“I wanted to study hard and at least get some white-collar job,” he said. “My parents did not get that chance to study well. My father ended up as a soldier. I never wanted to end up as a soldier like him.”
At the end of the three months, someone from Invisible Children approached Opio and asked if he would like to complete his education. Within weeks, the organization had enrolled him in secondary school, paid his fees and equipped him with textbooks. As long as he did well in his classes, they continued to pay. When he graduated, they found him a spot at the Makerere University Business School in Kampala studying entrepreneurship.
Sometime during his second year, members of the Invisible Children team called him to a meeting with two other scholarship recipients. The organization was leaving, they told the students, and wouldn’t be able to support them anymore. “They said they have tried. If they renew the project then we will be back,” he remembered.
Opio was left to find the money to finish his education. With his siblings, he spent three months making and selling bricks. Eventually he earned enough that administrators allowed him to return to the university and finish his classes. But he still has an outstanding balance of 300,000 Ugandan shillings – about $111 Canadian – and until he pays it off they won’t release his exam results or allow him to graduate.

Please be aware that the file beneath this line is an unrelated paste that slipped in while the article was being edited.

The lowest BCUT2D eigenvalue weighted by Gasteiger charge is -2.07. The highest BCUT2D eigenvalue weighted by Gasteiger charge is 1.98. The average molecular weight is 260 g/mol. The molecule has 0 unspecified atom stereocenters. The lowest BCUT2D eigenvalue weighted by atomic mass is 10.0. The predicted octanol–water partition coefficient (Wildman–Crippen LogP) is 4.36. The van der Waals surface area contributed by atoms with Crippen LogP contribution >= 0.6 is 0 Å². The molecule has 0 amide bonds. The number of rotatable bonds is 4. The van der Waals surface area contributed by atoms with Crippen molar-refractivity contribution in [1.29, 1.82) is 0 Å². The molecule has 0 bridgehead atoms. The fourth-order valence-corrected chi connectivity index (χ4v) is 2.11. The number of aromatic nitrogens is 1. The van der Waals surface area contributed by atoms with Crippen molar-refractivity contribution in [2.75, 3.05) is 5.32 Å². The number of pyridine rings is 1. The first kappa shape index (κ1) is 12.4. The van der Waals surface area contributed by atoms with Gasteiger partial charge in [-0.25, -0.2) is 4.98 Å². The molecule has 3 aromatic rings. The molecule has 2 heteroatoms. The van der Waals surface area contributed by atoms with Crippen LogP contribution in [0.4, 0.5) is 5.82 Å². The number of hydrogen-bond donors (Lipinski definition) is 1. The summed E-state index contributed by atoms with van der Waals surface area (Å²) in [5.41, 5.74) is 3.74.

Now, he’s back in Gulu, looking for work. He’s excited about what he learned in school, but finding it difficult to apply. He doesn’t have the capital he needs to start a business and in the midst of the current downturn in Uganda’s economy he’s afraid to take out a loan.
Still, he remains grateful to Invisible Children. When they cut off his funding, he remembers telling them, “You have brought us from nowhere and we are coming to this stage. I wish you could continue supporting us so we can finish what we have started.” He paused for a moment. “But I have no blame on them, because they have done something very important.”